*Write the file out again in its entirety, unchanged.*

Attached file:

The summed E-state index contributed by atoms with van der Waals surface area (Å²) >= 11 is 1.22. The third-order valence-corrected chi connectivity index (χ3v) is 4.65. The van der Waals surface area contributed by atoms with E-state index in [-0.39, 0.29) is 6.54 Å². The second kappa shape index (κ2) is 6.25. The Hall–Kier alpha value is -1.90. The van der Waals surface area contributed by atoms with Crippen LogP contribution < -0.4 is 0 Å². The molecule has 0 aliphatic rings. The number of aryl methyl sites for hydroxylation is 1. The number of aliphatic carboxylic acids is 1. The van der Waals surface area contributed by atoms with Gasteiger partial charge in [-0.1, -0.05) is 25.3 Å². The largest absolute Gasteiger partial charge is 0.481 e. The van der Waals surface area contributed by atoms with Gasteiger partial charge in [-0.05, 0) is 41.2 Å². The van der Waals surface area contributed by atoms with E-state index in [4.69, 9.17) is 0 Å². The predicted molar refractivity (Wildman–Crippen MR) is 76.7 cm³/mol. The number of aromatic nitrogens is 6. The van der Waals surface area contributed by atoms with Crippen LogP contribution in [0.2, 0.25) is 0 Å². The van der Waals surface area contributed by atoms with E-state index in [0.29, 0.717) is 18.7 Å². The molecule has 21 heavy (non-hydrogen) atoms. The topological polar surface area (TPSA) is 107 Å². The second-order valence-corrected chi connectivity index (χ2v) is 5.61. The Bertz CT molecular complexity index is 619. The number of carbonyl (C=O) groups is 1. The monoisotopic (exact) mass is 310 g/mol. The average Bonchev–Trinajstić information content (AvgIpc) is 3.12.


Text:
The summed E-state index contributed by atoms with van der Waals surface area (Å²) >= 11 is 1.22. The third-order valence-corrected chi connectivity index (χ3v) is 4.65. The van der Waals surface area contributed by atoms with E-state index in [-0.39, 0.29) is 6.54 Å². The second kappa shape index (κ2) is 6.25. The Hall–Kier alpha value is -1.90. The van der Waals surface area contributed by atoms with Crippen LogP contribution < -0.4 is 0 Å². The molecule has 0 aliphatic rings. The number of aryl methyl sites for hydroxylation is 1. The number of aliphatic carboxylic acids is 1. The van der Waals surface area contributed by atoms with Gasteiger partial charge in [-0.1, -0.05) is 25.3 Å². The largest absolute Gasteiger partial charge is 0.481 e. The van der Waals surface area contributed by atoms with Gasteiger partial charge in [-0.05, 0) is 41.2 Å². The van der Waals surface area contributed by atoms with E-state index in [4.69, 9.17) is 0 Å². The predicted molar refractivity (Wildman–Crippen MR) is 76.7 cm³/mol. The number of aromatic nitrogens is 6. The van der Waals surface area contributed by atoms with Crippen LogP contribution in [0.2, 0.25) is 0 Å². The van der Waals surface area contributed by atoms with E-state index in [0.29, 0.717) is 18.7 Å². The molecule has 21 heavy (non-hydrogen) atoms. The topological polar surface area (TPSA) is 107 Å². The second-order valence-corrected chi connectivity index (χ2v) is 5.61. The Bertz CT molecular complexity index is 619. The number of carbonyl (C=O) groups is 1. The monoisotopic (exact) mass is 310 g/mol. The average Bonchev–Trinajstić information content (AvgIpc) is 3.12.